The UN has conducted considerable research on the subject of regulating the internet, and has suggested a long list of reforms to combat cybercrime in PNG. In addition to the passing of legislation – in both criminal law and procedural law – it is calling for the harmonisation of the law with those in other countries (following established models and frameworks). It says that harmonisation is important if PNG is to effectively cooperate with other jurisdictions in the pursuit of suspects. The lack of standardisation is also a problem from the international perspective, as it can create safe havens for cybercriminals to operate. Two templates already exist: the Commonwealth Model on Computer and Computer-related Crime (2002) and the Skeleton for Cybercrime Legislation, which was developed for the Pacific Region with EU funding.
The UN adds that education and awareness are vital, as is the building of capacity. Other related developments are required, according to the UN. The country must deal with the issue of the admissibility of electronic evidence in court, create systems that allow for the institutions involved in the pursuit of cybercrime to work with the relevant electronic information and establish a forensics lab that can handle electronic work. Finally, the UN notes that the liability and responsibilities of the ICT providers must be firmly established, so the companies can provide a reliable service in the framework of cybercrime control.
The policy has generated considerable concern within the country. Some observers have objected to the level of government control over the network that has been proposed, and say it could have a negative effect on free speech. Social media platforms in PNG have allowed for considerable criticism of government and for the organisation of protests. It is feared that under the new law there may be no clear line as to what will be policed, and that comments criticising the government could be seen as constituting an offence.
Spreading information considered “false” could be punishable, raising the question of what constitutes false, and whether the government would consider statements critical of it as a crime. Other critics have noted that statements that have “negative impacts on society” are also covered, and this could be broadly defined to the point of outlawing almost any controversial comment. Sir Mekere Morauta, a former prime minister and central bank governor, has come out strongly against the policy, arguing that it constitutes an abuse of power and noting that free and unfettered speech are essential to the proper functioning of a modern country. “Freedom of speech and a fearless, independent media are the cornerstones of democracy, and must be defended by all sections of society,” Morauta said.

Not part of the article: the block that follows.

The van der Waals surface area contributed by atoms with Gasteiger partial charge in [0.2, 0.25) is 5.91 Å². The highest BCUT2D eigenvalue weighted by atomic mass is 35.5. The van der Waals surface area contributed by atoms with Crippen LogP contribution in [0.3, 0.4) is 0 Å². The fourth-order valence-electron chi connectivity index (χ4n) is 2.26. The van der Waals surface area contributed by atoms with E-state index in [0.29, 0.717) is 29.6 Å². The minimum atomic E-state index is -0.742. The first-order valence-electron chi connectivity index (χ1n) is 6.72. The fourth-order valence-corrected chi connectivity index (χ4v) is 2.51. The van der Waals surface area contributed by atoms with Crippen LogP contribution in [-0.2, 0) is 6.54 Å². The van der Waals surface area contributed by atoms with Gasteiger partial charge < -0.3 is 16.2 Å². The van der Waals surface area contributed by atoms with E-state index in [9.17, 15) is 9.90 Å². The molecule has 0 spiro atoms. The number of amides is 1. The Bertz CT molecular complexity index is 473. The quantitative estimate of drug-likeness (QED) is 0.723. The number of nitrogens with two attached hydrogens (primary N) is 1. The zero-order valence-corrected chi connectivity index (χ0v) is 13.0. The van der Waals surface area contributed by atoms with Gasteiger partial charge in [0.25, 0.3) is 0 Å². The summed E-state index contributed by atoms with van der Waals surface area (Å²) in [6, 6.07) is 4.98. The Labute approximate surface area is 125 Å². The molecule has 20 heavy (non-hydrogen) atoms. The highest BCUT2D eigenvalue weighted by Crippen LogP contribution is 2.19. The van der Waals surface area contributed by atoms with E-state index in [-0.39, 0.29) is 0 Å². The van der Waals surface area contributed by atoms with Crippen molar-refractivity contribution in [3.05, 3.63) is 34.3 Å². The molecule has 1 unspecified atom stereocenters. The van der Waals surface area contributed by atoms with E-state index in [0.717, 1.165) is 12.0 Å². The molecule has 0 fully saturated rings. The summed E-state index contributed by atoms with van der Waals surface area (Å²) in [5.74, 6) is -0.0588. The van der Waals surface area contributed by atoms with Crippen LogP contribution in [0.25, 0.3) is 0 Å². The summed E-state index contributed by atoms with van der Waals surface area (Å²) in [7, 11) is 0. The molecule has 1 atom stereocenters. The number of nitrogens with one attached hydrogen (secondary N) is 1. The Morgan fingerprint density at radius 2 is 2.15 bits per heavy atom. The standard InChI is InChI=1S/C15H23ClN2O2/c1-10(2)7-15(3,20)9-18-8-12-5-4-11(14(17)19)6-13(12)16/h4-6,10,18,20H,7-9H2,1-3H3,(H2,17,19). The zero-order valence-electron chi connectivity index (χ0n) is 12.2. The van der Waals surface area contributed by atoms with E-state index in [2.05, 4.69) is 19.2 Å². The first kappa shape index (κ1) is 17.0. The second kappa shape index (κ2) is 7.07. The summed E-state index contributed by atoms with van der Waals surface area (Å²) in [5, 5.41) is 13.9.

Peter O’Neill, the current prime minister, has defended the development of cybercrime policies, saying that SIM card registration was becoming standard around the world and that people were not being stopped from having a phone or a social media account. He added that the law will simply force people to take ownership of their words and responsibility for their actions, and argued that free speech was not being limited by the policy, but that prudent measures were being taken in a time of terrorism and cybercrime. He suggested in his response that Australia had similar laws and regulations in place for dealing with online threats. “Nobody is stopping people from talking as alluded to by Sir Mekere,” said O’Neill.
The debate taking place in PNG is one debate that is taking place globally. Countries are struggling to find the right legislative support for the Internet as they seek a balance between personal freedoms and the need to enforce laws and defend themselves from threats. In PNG the debate is an active one, and the critics of the plan are gaining headlines, but more policing of the internet does have support.
Despite concerns about the use of cybercrime laws to limit free speech, mainstream society in the country is overwhelmingly favours efforts to combat cybercrime. Some of PNG’s academics are siding with the government as well. They say that the devices expose users to a wide variety of threats. These include identity theft, cyberbullying, scams and the defaming of people online. Because previous laws and existing statutes had so little to say on the matter of online security, the prosecution of offenders may have been difficult, they argue.